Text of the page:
There are two aspects of social media security of which businesses must be acutely aware:
- End user security and network/computing resource protection and
- Corporate social media account security.
Corporate implications for individual account security
The first is critical because social networks are breeding grounds for phishing scams, malware distribution, and identity theft, all of which can have a direct impact on IT. Even if employees are simply checking their Facebook accounts during lunch, it’s all too easy for naive users to click through a malicious link or respond to a phishing scam using corporate credentials. This isn’t to say that employees should be prevented from accessing social networks for personal (or even business) uses at work; that’s a matter of organizational policy and worthy of plenty of internal discussion. Rather, employees need to be trained and educated on the safe and secure use of social media at a personal level.
Not only is phishing becoming increasingly sophisticated, often looking far more legitimate than the Nigerian banking schemes of old, but thoughtless use of social media can expose corporate networks to attacks by savvy hackers. For example, consider an employee who uses a corporate email address to set up an account on Facebook, posts pictures of his kids tagged with their names (as most social media users are wont to do), and lets an innocuous third-party application access his birthday and various posts. Suddenly, hackers have all sorts of fodder for a brute force attack on his network credentials which invariably use an insecure password based on this personal information. Sound far fetched? Unfortunately, it’s all too common.
The bigger challenge – Corporate social channels
However, problems at the personal social account level tend to be easily remedied through training and appropriate policies. Things get more complicated when companies begin building out their brands and reaching out to customers via social media channels. As the recent mess at music retailer HMV demonstrated, even large, multinational companies lack control over their social streams. At no time should a disgruntled (or merely incompetent) employee be able to hijack a Twitter or Facebook account and give a business exactly the wrong kind of viral exposure.
Nor should any company be unable to regain control of its feeds if they happen to be compromised (which, again, was the case with HMV). Instead, the right policies, procedures, and software can ensure that social media are keys to building brand instead of doors to embarrassment (or worse).
The right policies
From a policy and procedure perspective, businesses need to
- Limit and focus their social channels (how many Twitter accounts does a company really need?) – The more accounts that exist, the more likely that one will be forgotten, orphaned, compromised, or left out of software solutions for managing social media.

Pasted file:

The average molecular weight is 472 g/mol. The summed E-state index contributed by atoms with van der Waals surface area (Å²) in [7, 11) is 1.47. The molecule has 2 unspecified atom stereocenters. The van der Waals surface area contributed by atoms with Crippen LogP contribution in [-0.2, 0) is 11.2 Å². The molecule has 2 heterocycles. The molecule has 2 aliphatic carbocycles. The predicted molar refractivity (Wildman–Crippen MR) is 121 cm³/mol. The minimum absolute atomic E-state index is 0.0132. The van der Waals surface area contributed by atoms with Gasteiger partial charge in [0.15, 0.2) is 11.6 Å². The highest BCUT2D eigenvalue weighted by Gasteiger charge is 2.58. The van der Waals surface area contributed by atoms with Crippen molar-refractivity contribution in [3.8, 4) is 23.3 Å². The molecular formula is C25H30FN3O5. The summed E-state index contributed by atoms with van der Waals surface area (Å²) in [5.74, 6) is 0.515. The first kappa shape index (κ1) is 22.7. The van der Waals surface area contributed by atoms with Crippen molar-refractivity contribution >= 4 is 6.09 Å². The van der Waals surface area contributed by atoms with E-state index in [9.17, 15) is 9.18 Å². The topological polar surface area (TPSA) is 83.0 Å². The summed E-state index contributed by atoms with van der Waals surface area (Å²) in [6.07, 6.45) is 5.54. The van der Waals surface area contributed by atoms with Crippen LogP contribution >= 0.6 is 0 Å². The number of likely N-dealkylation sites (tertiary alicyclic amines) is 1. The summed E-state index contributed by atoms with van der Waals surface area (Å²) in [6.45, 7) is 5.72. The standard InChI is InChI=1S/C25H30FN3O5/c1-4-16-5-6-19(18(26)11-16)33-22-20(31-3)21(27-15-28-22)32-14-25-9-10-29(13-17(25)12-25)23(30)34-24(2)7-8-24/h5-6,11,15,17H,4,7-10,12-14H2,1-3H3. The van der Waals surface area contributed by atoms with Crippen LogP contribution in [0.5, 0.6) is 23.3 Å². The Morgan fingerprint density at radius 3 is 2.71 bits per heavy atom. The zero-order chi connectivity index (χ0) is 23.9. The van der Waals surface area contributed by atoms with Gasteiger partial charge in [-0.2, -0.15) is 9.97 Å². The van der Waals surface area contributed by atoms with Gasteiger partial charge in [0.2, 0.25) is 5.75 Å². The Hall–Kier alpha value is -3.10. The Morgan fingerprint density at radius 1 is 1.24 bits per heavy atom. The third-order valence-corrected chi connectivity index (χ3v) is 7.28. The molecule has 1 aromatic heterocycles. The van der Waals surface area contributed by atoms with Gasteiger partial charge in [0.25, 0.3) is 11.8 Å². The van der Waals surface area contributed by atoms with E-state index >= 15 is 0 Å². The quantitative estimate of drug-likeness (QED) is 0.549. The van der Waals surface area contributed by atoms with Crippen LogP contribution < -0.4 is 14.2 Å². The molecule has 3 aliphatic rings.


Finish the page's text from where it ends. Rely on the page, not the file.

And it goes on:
- Implement a process for review and monitoring by senior marketing managers if junior staff are tweeting, interacting with customers on Facebook pages, or engaging in discussions on LinkedIn. The degree of monitoring should be proportional to the profile of the account, wherein an official Twitter feed might require senior management approval for all tweets but a customer support page on Google+ might get a cursory review each day.
- Ensure that only those employees with a clear need have access to account credentials and that passwords are universally strong and unique.
The right software
Much of the risk around corporate use of social media can be mitigated through specialized software like HootSuite and Vitrue. Essentially content management systems for social media, these platforms enable the review and approval processes noted above but also implement single sign-on, such that no end users ever need direct access to passwords. They can simply log into the systems in the same way that they log into the network and their interactions across social accounts are managed by the software and appropriate business rules.
Businesses shouldn’t look at recent breaches of corporate social channels and run away from social media entirely. Doing so also means they run away from customers. Instead, the right training, policies, and software simply need to be in place to make sure that social media are a value-add rather than a liability.
Chris Dawson is a writer, speaker, and analyst with particular interests in educational technology, healthcare IT, and the intersection of the two with the cloud and BI. He is a contributing editor at ZDNet, Ziff Davis, and UBM Channel, and a senior editor at Edukwest. You can follow him on Twitter (@mrdatahs) and Google+ (+Christopher Dawson).